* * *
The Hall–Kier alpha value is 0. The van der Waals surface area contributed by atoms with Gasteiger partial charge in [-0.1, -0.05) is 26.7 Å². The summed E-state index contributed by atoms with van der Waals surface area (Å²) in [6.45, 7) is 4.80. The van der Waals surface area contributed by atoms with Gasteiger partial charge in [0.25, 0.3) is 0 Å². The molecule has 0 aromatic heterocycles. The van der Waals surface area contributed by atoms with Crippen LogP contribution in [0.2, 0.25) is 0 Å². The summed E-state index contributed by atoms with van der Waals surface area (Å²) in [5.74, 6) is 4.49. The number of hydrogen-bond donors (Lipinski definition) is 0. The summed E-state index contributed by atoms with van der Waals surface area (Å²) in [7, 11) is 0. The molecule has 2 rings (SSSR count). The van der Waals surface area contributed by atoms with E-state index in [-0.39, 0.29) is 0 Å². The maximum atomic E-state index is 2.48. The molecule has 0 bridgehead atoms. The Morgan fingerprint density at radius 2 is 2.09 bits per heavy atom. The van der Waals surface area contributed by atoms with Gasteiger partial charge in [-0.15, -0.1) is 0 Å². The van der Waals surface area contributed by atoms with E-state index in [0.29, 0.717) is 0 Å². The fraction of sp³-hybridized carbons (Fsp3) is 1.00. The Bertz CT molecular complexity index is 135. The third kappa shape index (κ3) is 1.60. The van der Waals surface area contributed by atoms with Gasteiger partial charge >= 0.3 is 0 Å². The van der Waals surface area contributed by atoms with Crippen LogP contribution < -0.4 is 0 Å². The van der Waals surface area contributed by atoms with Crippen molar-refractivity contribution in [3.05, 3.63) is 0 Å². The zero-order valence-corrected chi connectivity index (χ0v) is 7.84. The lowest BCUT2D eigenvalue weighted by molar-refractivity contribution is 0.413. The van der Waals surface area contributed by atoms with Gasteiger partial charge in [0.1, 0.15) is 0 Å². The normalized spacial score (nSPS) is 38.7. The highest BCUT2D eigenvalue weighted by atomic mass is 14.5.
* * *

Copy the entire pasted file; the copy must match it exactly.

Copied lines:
The Hall–Kier alpha value is 0. The van der Waals surface area contributed by atoms with Gasteiger partial charge in [-0.1, -0.05) is 26.7 Å². The summed E-state index contributed by atoms with van der Waals surface area (Å²) in [6.45, 7) is 4.80. The van der Waals surface area contributed by atoms with Gasteiger partial charge in [0.25, 0.3) is 0 Å². The molecule has 0 aromatic heterocycles. The van der Waals surface area contributed by atoms with Crippen LogP contribution in [0.2, 0.25) is 0 Å². The summed E-state index contributed by atoms with van der Waals surface area (Å²) in [5.74, 6) is 4.49. The number of hydrogen-bond donors (Lipinski definition) is 0. The summed E-state index contributed by atoms with van der Waals surface area (Å²) in [7, 11) is 0. The molecule has 2 rings (SSSR count). The van der Waals surface area contributed by atoms with E-state index in [-0.39, 0.29) is 0 Å². The maximum atomic E-state index is 2.48. The molecule has 0 bridgehead atoms. The Morgan fingerprint density at radius 2 is 2.09 bits per heavy atom. The van der Waals surface area contributed by atoms with Gasteiger partial charge in [-0.15, -0.1) is 0 Å². The van der Waals surface area contributed by atoms with E-state index in [0.29, 0.717) is 0 Å². The fraction of sp³-hybridized carbons (Fsp3) is 1.00. The Bertz CT molecular complexity index is 135. The third kappa shape index (κ3) is 1.60. The van der Waals surface area contributed by atoms with Gasteiger partial charge >= 0.3 is 0 Å². The van der Waals surface area contributed by atoms with Crippen LogP contribution < -0.4 is 0 Å². The van der Waals surface area contributed by atoms with Crippen molar-refractivity contribution in [3.05, 3.63) is 0 Å². The zero-order valence-corrected chi connectivity index (χ0v) is 7.84. The lowest BCUT2D eigenvalue weighted by molar-refractivity contribution is 0.413. The van der Waals surface area contributed by atoms with Gasteiger partial charge in [0.1, 0.15) is 0 Å². The normalized spacial score (nSPS) is 38.7. The highest BCUT2D eigenvalue weighted by atomic mass is 14.5.